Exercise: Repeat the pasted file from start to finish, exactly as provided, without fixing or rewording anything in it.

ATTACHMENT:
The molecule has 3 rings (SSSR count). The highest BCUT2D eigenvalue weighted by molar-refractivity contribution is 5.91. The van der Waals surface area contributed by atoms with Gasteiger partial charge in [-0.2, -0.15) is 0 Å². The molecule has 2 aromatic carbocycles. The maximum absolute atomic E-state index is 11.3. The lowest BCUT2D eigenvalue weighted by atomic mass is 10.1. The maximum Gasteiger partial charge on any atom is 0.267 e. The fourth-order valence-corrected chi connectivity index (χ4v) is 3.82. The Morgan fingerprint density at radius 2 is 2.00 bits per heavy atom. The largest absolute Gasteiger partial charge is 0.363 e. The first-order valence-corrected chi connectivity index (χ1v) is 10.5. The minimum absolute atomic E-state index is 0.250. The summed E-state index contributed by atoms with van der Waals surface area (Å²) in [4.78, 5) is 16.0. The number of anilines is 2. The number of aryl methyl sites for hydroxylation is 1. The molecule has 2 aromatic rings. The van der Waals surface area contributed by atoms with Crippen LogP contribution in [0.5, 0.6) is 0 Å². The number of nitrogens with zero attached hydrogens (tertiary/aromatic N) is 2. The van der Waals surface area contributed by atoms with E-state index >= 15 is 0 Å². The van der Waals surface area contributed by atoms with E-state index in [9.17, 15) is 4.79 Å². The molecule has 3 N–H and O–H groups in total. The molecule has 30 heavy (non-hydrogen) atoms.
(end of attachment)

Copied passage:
The molecule has 3 rings (SSSR count). The highest BCUT2D eigenvalue weighted by molar-refractivity contribution is 5.91. The van der Waals surface area contributed by atoms with Gasteiger partial charge in [-0.2, -0.15) is 0 Å². The molecule has 2 aromatic carbocycles. The maximum absolute atomic E-state index is 11.3. The lowest BCUT2D eigenvalue weighted by atomic mass is 10.1. The maximum Gasteiger partial charge on any atom is 0.267 e. The fourth-order valence-corrected chi connectivity index (χ4v) is 3.82. The Morgan fingerprint density at radius 2 is 2.00 bits per heavy atom. The largest absolute Gasteiger partial charge is 0.363 e. The first-order valence-corrected chi connectivity index (χ1v) is 10.5. The minimum absolute atomic E-state index is 0.250. The summed E-state index contributed by atoms with van der Waals surface area (Å²) in [4.78, 5) is 16.0. The number of anilines is 2. The number of aryl methyl sites for hydroxylation is 1. The molecule has 2 aromatic rings. The van der Waals surface area contributed by atoms with Crippen LogP contribution in [0.5, 0.6) is 0 Å². The number of nitrogens with zero attached hydrogens (tertiary/aromatic N) is 2. The van der Waals surface area contributed by atoms with E-state index >= 15 is 0 Å². The van der Waals surface area contributed by atoms with E-state index in [9.17, 15) is 4.79 Å². The molecule has 3 N–H and O–H groups in total. The molecule has 30 heavy (non-hydrogen) atoms.